On May 31, 1864, the 6th Infantry take advantage of the shade while encamped in Virginia to battle not enemy troops but body lice.
The mud was half boot top deep and filled with the dead of the battle, over whom we stumbled in the darkness. Upon reaching my position I ordered the regiment to open fire.
The men had been for days in the sun and dust, and they now came into a shady woods. I established the regiment upon the left and rode toward the right, completing the establishment of the line. I then rode back to the left to see how the men were progressing in the construction of their breastwork.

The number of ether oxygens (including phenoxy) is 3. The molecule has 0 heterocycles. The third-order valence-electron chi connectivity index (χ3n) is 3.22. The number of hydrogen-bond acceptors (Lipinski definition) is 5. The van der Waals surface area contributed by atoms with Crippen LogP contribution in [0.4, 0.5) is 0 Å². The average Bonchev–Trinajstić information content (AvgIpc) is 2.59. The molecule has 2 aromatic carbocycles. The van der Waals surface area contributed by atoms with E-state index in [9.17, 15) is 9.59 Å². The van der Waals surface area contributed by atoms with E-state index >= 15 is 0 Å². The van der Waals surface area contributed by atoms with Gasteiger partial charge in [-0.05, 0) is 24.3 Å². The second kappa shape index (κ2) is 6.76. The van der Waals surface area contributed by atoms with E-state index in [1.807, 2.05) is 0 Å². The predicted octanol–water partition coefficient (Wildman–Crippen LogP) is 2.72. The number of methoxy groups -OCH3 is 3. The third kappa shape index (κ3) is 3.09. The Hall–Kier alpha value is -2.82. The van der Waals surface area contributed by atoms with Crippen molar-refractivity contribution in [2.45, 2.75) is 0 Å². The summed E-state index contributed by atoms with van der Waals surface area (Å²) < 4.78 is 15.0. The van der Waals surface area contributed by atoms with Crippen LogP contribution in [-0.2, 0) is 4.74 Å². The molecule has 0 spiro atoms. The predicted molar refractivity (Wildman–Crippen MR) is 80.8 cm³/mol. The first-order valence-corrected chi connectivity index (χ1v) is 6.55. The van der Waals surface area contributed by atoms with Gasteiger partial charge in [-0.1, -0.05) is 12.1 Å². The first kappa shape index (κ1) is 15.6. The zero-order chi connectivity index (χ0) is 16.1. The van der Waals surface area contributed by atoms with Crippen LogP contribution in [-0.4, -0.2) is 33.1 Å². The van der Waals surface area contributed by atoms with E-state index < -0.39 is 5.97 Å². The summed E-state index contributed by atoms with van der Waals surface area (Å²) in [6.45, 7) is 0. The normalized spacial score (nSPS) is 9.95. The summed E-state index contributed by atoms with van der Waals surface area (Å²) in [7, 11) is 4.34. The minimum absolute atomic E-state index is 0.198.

I found them stripped of coats and shirts, and engaged in killing "gray backs," pediculus vestimenti. They said it was the first shade they had been in for a week, and they must improve their opportunity. This pest was a grievous trial, and it was assuming serious proportions in the army.
The only effective remedy was to boil the shirts. These garments being woolen shrunk under this process, so that the men could with difficulty get into them.
There was a law authorizing a field officer to frank letters for enlisted men thus: "Soldier's letter. — R. R. Dawes, Lieutenant Colonel sixth Wisconsin Veteran Volunteers." Once a man brought to me one of his shrunk up shirts in a package, to be franked by mail. He said he thought it would about fit the baby.
Source: Dawes, Rufus R. "Service With the Sixth Wisconsin Volunteers," Chapter 7, page 280.
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